Study: Attention to ethics needed in creating health care policy

January 13, 2014 by Rebecca Ayer

Just as the ethical standards for medical research require that scientists be aware of the effects their research has on persons in the study, researchers from the University of Georgia and Armstrong Atlantic State University argue that attention to ethical issues should be a critical component of health care policy development.

In a recent paper published online in the Journal of Gerontological Nursing, Dr. Toni Miles, professor of epidemiology and director of the Institute of Gerontology at the UGA College of Public Health, and Dr. David Adams, associate professor of health sciences at Armstrong, propose that a formal ethics review process could help anticipate the unintended consequences of new health care policies, such as the Affordable Care Act.

In 1978, the Belmont Report was published by the United States Government to provide a succinct description of the ethical principles and guidelines to be followed for research involving human subjects. The document highlighted three general principles-respect for persons, beneficence and justice-and further refined the series of international biomedical codes created after revelations of horrific medical experiments performed by Nazi doctors during WWII.

"Before the Belmont Report, a researcher could do whatever they wanted to with their human subjects," Miles said. "There was no commitment to treating patients in a humane fashion."

Today, medical research involving human subjects must be reviewed and approved by an Institutional Review Board of experts and subjects must voluntarily give informed consent to participate in research trials, Miles explained.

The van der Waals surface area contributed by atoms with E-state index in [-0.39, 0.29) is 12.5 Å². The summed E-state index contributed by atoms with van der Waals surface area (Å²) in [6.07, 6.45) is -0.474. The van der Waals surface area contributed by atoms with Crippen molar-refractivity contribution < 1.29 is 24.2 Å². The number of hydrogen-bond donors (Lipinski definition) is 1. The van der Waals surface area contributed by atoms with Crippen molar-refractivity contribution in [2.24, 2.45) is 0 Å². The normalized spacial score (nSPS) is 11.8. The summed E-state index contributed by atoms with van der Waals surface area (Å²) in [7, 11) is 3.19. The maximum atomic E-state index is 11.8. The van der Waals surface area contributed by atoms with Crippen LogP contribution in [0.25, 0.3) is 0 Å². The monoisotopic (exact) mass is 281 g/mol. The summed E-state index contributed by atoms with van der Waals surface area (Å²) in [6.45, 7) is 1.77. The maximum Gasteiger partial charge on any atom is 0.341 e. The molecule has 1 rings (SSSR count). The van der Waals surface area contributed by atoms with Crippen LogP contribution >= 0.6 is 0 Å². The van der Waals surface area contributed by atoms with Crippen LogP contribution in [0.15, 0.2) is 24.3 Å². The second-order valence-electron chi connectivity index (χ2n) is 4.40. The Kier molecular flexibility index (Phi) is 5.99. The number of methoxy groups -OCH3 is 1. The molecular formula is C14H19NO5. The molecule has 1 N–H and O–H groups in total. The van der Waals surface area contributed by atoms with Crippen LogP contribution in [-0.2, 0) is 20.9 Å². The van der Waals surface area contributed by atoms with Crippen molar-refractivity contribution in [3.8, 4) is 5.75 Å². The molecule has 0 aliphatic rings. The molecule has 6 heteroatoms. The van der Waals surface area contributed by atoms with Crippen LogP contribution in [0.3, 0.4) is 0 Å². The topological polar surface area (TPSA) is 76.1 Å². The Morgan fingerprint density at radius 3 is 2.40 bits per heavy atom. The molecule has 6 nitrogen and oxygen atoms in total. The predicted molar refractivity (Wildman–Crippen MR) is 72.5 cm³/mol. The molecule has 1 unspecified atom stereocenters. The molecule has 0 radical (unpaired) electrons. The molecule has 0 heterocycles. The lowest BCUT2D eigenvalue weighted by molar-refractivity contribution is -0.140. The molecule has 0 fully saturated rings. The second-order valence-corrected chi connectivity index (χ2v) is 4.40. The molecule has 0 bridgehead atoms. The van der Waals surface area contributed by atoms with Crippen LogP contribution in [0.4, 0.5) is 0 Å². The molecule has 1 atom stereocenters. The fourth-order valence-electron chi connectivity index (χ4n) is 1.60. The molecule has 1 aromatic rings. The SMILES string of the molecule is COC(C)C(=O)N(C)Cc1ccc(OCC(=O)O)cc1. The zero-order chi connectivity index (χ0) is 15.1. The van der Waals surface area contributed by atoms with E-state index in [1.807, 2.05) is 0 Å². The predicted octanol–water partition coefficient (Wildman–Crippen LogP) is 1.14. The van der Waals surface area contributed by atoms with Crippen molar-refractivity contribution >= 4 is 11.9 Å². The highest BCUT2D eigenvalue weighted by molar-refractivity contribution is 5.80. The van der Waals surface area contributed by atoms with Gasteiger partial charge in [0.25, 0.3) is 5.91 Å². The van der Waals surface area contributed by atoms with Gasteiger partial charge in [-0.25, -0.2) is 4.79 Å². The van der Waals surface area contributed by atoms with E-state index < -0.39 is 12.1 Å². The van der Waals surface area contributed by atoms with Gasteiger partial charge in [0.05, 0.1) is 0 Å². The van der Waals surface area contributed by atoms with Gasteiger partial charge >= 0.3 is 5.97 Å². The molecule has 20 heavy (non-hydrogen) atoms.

"The next logical stage would be to apply this same lens to the development of health care policy, especially now that we find ourselves in the midst of a movement focused on cost. The Belmont Report provides a platform for this process," she said.

Miles cited an example from the paper. "The Centers for Medicare and Medicaid Services have put policies in place that pay institutions for implementing measures that improve the quality of to its beneficiaries," she said.

One of these measures of quality is that patients over the age of 65 have a copy of their advance directive included in their chart. An advance directive, sometimes called a living will, is a legal document that expresses a person's wishes for the type of care he or she would like to receive should he or she become unable to make such decisions.

"CMS likes this advance directive policy because it saves costs on that some people don't want. Hospitals like it because they are going to get paid better for including this documentation," Miles said. "The question is does this policy pass a Belmont-style sniff test?"

In the article, Miles and Adams work through the application of the Belmont principles to current health care policies, like advanced directives. The first principle, respect for persons, requires that a policy respect personal autonomy or a person's ability to make an informed, un-coerced decision. The second, beneficence, would assess a policy for its ethical obligation to secure the participant's well-being or "do no harm." Justice, the third Belmont principle, would ask if the benefits and burdens of a policy are fairly distributed.

"Sometimes a new policy has an unintended, perverse effect and harms rather than helps," Miles said. "Medical researchers get help with this issue through the ethics review. Policy can influence the lives of so many people. There should be a process to help policy makers with this issue too."

Miles also points to the eligibility criteria for Medicaid as an area where a formal ethical review could be informative in developing better health policy.

"Is it respectful, harmless, and just to limit access? For example, young males who are unemployed are not a mandatory service group under Medicaid," Miles said. "Does this policy pass the Belmont criteria when you have a young man who cannot get a job because he has a chronic illness? Some people would argue, 'No, it's not fair and it certainly does not respect the rights of someone who is sick.'"

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